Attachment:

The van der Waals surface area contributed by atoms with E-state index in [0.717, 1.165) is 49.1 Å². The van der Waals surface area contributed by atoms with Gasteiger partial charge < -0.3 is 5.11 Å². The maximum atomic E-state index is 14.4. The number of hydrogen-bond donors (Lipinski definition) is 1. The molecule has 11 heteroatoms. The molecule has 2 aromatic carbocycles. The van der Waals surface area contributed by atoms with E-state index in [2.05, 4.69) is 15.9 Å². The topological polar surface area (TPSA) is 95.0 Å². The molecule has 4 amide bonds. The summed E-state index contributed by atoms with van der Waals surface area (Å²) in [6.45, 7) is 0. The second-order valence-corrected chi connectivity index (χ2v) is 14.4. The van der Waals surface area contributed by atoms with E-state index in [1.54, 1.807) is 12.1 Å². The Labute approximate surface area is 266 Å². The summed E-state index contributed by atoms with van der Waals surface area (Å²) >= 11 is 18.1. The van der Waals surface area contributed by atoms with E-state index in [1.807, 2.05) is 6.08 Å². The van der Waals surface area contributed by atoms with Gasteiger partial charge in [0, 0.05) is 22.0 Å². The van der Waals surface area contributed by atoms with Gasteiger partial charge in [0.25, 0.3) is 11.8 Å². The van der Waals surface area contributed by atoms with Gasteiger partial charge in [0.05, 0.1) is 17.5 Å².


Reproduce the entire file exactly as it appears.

The van der Waals surface area contributed by atoms with E-state index in [0.717, 1.165) is 49.1 Å². The van der Waals surface area contributed by atoms with Gasteiger partial charge < -0.3 is 5.11 Å². The maximum atomic E-state index is 14.4. The number of hydrogen-bond donors (Lipinski definition) is 1. The molecule has 11 heteroatoms. The molecule has 2 aromatic carbocycles. The van der Waals surface area contributed by atoms with E-state index in [2.05, 4.69) is 15.9 Å². The topological polar surface area (TPSA) is 95.0 Å². The molecule has 4 amide bonds. The summed E-state index contributed by atoms with van der Waals surface area (Å²) in [6.45, 7) is 0. The second-order valence-corrected chi connectivity index (χ2v) is 14.4. The van der Waals surface area contributed by atoms with E-state index in [1.54, 1.807) is 12.1 Å². The Labute approximate surface area is 266 Å². The summed E-state index contributed by atoms with van der Waals surface area (Å²) >= 11 is 18.1. The van der Waals surface area contributed by atoms with E-state index in [1.807, 2.05) is 6.08 Å². The van der Waals surface area contributed by atoms with Gasteiger partial charge in [0, 0.05) is 22.0 Å². The van der Waals surface area contributed by atoms with Gasteiger partial charge in [0.25, 0.3) is 11.8 Å². The van der Waals surface area contributed by atoms with Gasteiger partial charge in [0.05, 0.1) is 17.5 Å².